I couldn't make sense of this zigzagging\twisting sentence. Is it "such as(for example)" or "such / as (such... which)"? What does "such" mean? Could anyone please help to make the sentence more explicit?

The context is :

Wickham and Lydia eloped and then got married; before they set off for the north, the were now staying in Lydia's house. They were not ashamed of their conduct, and were not welcomed in this house except Lydia's mother, Mrs. Bennet.

Here is the sentence:

Their visitors were not to remain above ten days with them. Mr. Wickham had received his commission before he left London, and he was to join his regiment at the end of a fortnight.

No one but Mrs. Bennet regretted that their stay would be so short. And she made the most of the time by visiting about with her daughter, and having very frequent parties at home. These parties were acceptable to all, to avoid a family circle / was even more desirable to such as did think than such as did not.

From Pride and Prejudice, by Jane Austen

  • Are you quoting directly from the book? I searched this online and the sentence seems to be this: "These parties were acceptable to all; to avoid a family circle was even more desirable to such as did think, than such as did not." Take a look at the punctuation carefully. – AIQ Apr 24 '20 at 4:24
  • Yes, directly from the book, from the Penguin Press. But even with the punctuation you added, I still don't get "to such as did think". what does "such" mean here? and what "did think"? You are not helping. – user86301 Apr 24 '20 at 4:46

Such here means those members of the family. The more thoughtful family members, who found Lydia's conduct embarrassing and disliked Wickham, were very glad not to have to spend evenings with only the family present. The less thoughtful ones just enjoyed the parties.

  • Many thanks for the explanation "such".Then how to understand "as did think", and "as did not"? Does it mean: those people / who did think "These parties were acceptable" / was even more desirable to avoid a family circle / than those / who did not think "These parties were acceptable". or the reverse? I'm so confused by who is who, or the words order. – user86301 Apr 24 '20 at 8:56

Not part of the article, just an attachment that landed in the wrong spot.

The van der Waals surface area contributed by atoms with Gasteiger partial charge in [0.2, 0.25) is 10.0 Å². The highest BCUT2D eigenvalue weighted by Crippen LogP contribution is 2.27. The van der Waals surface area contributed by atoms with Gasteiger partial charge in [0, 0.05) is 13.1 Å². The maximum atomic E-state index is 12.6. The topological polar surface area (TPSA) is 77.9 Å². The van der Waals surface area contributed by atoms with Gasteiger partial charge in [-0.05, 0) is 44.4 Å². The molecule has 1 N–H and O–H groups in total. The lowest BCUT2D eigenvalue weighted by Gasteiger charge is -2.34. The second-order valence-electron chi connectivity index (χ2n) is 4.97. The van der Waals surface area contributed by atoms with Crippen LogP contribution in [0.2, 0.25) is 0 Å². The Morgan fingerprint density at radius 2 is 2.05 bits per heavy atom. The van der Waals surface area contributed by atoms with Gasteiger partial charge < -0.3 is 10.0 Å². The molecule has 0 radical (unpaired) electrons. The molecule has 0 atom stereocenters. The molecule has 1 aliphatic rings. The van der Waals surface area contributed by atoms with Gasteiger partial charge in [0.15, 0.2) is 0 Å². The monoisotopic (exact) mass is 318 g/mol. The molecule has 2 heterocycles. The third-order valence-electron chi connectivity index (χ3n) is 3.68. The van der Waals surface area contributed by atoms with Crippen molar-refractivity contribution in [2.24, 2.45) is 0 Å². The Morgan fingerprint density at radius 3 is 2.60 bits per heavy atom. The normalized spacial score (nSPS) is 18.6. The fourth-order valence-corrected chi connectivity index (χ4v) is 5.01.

• I thought I had explained that such as did think (the more sensible, thoughtful ones) were even more glad than such as did not (the silly, frivolous ones) that the parties were taking place, because they found it uncomfortable just having the family present. (Note the correct punctuation supplied by AIQ above.) – Kate Bunting Apr 24 '20 at 10:17
  • The Oxford dictionary says "such as" ="(archaic)those who". so the sentence means: those who did think of avoiding the family circle / is more desirous of the parties / than those who did not think of avoiding family circle. Thanks for your explanation. – user86301 Apr 24 '20 at 13:55
  • 1
    As I understand it, such as did think doesn't refer to those who had a particular opinion, but those who were thinking people (rational and intelligent). – Kate Bunting Apr 25 '20 at 10:04
  • 1
    That is what I tried to make clear in my answer and earlier comment. – Kate Bunting Apr 25 '20 at 12:22

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